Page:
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The Law Ministry of India has given its concurrence to a draft of Fugitive Economic Offenders Bill, 2017 (Bill)that will give powers to the Government to confiscate property of economic offenders and defaulters who flee India. The Bill aims to help confiscate assets of high-value economic offenders absconding from India till they submit to the jurisdiction of the appropriate legal forum. The provisions of the proposed Bill will override other legislations dealing with economic offences.

The Bill defines a ‘fugitive economic offender’ as any individual against whom a warrant for arrest in relation to a scheduled offence has been issued by any court in India, who (i) leaves or has left India so as to avoid criminal prosecution; or (ii) refuses to return to India to face criminal prosecution.

The proposed Bill has been drafted in pursuance of the Finance Minister Mr Arun Jaitley’s 2017–18 Budget speech promising legislative changes or even a new law to confiscate the assets of such fugitives. It seeks to deter economic offenders from evading the process of Indian law by fleeing the country.

The Bill entrusts the responsibility to hear such cases to the Courts under Prevention of Money Laundering Act, 2002 (PMLA).

The proposed Bill will be applicable in cases where the value of offences is over Rs. 100 Crores. It proposes to allow the Financial Intelligence Unit (FIU), the premier technical snoop wing under the Finance Ministry, to file an application for the declaration of fugitive economic offender for confiscation of their assets. Section 10, Declaration of Fugitive Economic Offender under its ambit directs the Special Court to confiscate the proceeds of the crime situated in India and any other proceeds of the offender. For that purpose, the Bill mentions under sub-section 10(2) that the confiscation order of the Special Court, to the extent possible, identify the property that constitutes the proceeds of the crime which are to be confiscated and, in case such properties cannot be identified, quantify the value of the proceeds of the crime. Additionally, the Special Court is barred from confiscating any property where any other person, apart from the economic offender, has an interest.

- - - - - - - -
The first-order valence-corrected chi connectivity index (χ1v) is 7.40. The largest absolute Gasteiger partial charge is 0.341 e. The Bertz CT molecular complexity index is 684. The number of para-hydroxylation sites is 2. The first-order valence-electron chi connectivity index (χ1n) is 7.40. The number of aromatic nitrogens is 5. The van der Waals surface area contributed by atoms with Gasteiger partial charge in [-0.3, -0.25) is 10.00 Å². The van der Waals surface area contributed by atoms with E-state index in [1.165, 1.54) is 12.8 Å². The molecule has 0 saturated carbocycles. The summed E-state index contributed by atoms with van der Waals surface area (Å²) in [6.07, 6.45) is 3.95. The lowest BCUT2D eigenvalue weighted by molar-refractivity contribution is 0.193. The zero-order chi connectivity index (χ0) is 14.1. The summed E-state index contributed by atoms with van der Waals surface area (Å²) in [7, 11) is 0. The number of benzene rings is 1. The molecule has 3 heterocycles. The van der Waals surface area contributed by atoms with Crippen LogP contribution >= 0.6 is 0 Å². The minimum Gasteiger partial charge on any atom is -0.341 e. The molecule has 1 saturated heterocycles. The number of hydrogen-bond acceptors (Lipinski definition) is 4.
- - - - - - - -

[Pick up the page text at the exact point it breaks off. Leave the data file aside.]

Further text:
The Law Ministry of India has suggested that a “Saving Clause” be inserted since the provisions of the proposed Bill, Saving Clause provides for certain exception(s) in the statute. The proposed Bill provisions will have a bearing on the provisions of existing laws. The existing laws under which such offenders are tried include Securitisation and Reconstruction of Financial Assets and Enforcement of Security Interest Act, 2002, (SARFESI), Recovery of Debts Due to Banks and Financial Institutions Act (RDDBFI) and Insolvency and Bankruptcy Code (IBC).

The proposed Bill will ensure prevention of corruption and the recovery of assets or proceeds of corruption. In the past, there have been instances of economic offender such as Vijay Mallya. The Government is making efforts to extradite Indian businessman Vijay Mallya from the United Kingdom. He owes over Rs. 9,000 Crore to various Indian Banks and had fled India to escape legal proceedings in connection with the loans.

The Government by adopting such legislation, envisages the proposed Bill to be economically viable and ensures to penalize defaulters of the financial system of India.

Taruna Verma

Senior Associate

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